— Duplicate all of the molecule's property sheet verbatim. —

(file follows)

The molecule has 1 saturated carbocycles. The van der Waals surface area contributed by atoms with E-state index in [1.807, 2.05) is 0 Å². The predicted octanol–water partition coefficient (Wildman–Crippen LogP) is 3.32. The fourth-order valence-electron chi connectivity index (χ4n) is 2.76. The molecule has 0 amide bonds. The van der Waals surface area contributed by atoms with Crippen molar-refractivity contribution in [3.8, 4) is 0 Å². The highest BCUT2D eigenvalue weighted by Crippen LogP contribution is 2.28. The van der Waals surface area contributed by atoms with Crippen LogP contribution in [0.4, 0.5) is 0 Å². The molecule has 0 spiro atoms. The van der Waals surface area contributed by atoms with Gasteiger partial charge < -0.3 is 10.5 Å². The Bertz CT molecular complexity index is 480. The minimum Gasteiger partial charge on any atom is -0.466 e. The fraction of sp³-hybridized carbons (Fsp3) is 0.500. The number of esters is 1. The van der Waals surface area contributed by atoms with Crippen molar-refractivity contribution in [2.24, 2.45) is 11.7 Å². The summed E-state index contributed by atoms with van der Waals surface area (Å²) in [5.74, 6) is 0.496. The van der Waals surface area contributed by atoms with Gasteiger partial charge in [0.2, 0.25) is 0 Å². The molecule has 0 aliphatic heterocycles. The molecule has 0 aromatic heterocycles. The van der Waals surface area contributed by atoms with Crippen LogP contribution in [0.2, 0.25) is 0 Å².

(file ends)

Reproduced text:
The molecule has 1 saturated carbocycles. The van der Waals surface area contributed by atoms with E-state index in [1.807, 2.05) is 0 Å². The predicted octanol–water partition coefficient (Wildman–Crippen LogP) is 3.32. The fourth-order valence-electron chi connectivity index (χ4n) is 2.76. The molecule has 0 amide bonds. The van der Waals surface area contributed by atoms with Crippen molar-refractivity contribution in [3.8, 4) is 0 Å². The highest BCUT2D eigenvalue weighted by Crippen LogP contribution is 2.28. The van der Waals surface area contributed by atoms with Crippen LogP contribution in [0.4, 0.5) is 0 Å². The molecule has 0 spiro atoms. The van der Waals surface area contributed by atoms with Gasteiger partial charge < -0.3 is 10.5 Å². The Bertz CT molecular complexity index is 480. The minimum Gasteiger partial charge on any atom is -0.466 e. The fraction of sp³-hybridized carbons (Fsp3) is 0.500. The number of esters is 1. The van der Waals surface area contributed by atoms with Crippen molar-refractivity contribution in [2.24, 2.45) is 11.7 Å². The summed E-state index contributed by atoms with van der Waals surface area (Å²) in [5.74, 6) is 0.496. The van der Waals surface area contributed by atoms with Gasteiger partial charge in [0.2, 0.25) is 0 Å². The molecule has 0 aliphatic heterocycles. The molecule has 0 aromatic heterocycles. The van der Waals surface area contributed by atoms with Crippen LogP contribution in [0.2, 0.25) is 0 Å².